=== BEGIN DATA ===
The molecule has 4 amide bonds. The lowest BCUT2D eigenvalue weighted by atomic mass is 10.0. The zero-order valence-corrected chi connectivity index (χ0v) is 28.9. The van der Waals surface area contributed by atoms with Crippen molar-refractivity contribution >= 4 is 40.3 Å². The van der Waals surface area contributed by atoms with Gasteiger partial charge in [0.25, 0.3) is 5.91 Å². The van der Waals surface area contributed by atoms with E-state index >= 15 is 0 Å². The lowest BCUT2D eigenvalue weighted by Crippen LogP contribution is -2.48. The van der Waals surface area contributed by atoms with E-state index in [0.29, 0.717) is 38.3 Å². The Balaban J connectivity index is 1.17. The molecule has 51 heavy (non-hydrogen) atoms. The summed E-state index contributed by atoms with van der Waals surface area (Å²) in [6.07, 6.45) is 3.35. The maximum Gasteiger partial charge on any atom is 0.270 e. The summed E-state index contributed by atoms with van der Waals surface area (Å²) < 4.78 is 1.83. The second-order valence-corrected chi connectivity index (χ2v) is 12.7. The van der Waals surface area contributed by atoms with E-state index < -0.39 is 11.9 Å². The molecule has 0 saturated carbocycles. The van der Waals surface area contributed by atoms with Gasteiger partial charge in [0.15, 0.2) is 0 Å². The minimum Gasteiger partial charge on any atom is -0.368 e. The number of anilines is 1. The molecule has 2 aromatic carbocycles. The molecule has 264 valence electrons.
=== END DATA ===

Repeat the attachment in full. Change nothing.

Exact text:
The molecule has 4 amide bonds. The lowest BCUT2D eigenvalue weighted by atomic mass is 10.0. The zero-order valence-corrected chi connectivity index (χ0v) is 28.9. The van der Waals surface area contributed by atoms with Crippen molar-refractivity contribution >= 4 is 40.3 Å². The van der Waals surface area contributed by atoms with Gasteiger partial charge in [0.25, 0.3) is 5.91 Å². The van der Waals surface area contributed by atoms with E-state index >= 15 is 0 Å². The lowest BCUT2D eigenvalue weighted by Crippen LogP contribution is -2.48. The van der Waals surface area contributed by atoms with E-state index in [0.29, 0.717) is 38.3 Å². The Balaban J connectivity index is 1.17. The molecule has 51 heavy (non-hydrogen) atoms. The summed E-state index contributed by atoms with van der Waals surface area (Å²) in [6.07, 6.45) is 3.35. The maximum Gasteiger partial charge on any atom is 0.270 e. The summed E-state index contributed by atoms with van der Waals surface area (Å²) < 4.78 is 1.83. The second-order valence-corrected chi connectivity index (χ2v) is 12.7. The van der Waals surface area contributed by atoms with E-state index < -0.39 is 11.9 Å². The molecule has 0 saturated carbocycles. The van der Waals surface area contributed by atoms with Gasteiger partial charge in [0.15, 0.2) is 0 Å². The minimum Gasteiger partial charge on any atom is -0.368 e. The number of anilines is 1. The molecule has 2 aromatic carbocycles. The molecule has 264 valence electrons.